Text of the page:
My point here is simple: don’t build habits for their own sake. Even if a given habit seems objectively good, your lived experience is very subjective and deserves to be respected. So start by stating your purpose, and be ready to pursue it from a different angle if your first idea doesn’t play out like you imagined.
#3: Establish Frequent Touchpoints—and Be Honest
Goals are not Roombas. There is no “set it and forget it” in your development.
Still: chin up! A strictly heads-down approach to the route you’ve outlined may restrict you from taking the detours, roundabouts, life rafts, and/or elevators that could make this a truly spectacular year for you in unexpected ways.
Make sure you check in with yourself frequently on how things are progressing and whether you’re pleased with the path so far. Building in small milestones may help; so could a bi-weekly or monthly calendar block to review your efforts and schedule near-term opportunities (use one to research relevant conferences or online courses; another could be spent revisiting a deliverable you completed six months ago to see how you might approach it differently now).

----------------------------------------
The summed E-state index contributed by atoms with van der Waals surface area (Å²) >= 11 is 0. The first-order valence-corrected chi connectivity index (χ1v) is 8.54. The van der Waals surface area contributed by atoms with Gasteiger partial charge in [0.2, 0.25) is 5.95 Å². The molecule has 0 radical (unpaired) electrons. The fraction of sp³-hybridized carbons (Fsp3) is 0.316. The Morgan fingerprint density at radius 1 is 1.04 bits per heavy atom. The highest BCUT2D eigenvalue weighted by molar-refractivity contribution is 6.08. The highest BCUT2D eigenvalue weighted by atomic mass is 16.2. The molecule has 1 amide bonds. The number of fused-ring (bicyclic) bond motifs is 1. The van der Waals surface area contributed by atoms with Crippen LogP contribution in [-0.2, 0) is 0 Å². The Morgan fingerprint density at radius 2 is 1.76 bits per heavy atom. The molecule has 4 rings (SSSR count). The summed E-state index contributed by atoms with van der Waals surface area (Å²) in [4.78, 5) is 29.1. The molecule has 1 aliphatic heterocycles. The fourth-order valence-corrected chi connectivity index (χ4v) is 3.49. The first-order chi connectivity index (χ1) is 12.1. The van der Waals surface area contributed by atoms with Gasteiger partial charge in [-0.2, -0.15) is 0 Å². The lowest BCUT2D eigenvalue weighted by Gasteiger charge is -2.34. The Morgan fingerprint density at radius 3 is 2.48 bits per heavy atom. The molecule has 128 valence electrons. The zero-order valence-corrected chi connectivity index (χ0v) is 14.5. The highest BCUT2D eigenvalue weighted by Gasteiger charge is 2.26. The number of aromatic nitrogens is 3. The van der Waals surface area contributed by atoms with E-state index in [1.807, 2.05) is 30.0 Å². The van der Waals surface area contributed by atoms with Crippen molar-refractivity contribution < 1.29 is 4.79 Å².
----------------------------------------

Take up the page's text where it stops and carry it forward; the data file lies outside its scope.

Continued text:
It’s also a good idea to bring in a mentor or coach. It should go without saying that this person could be your manager but, in the hustle of daily work, we sometimes forget that a major component of our bosses’ jobs is helping us grow. Take advantage of that. They aren’t all delegation and direction.
Of course, another person could be great, too—a network connection from a previous job, or a subject matter expert you admire.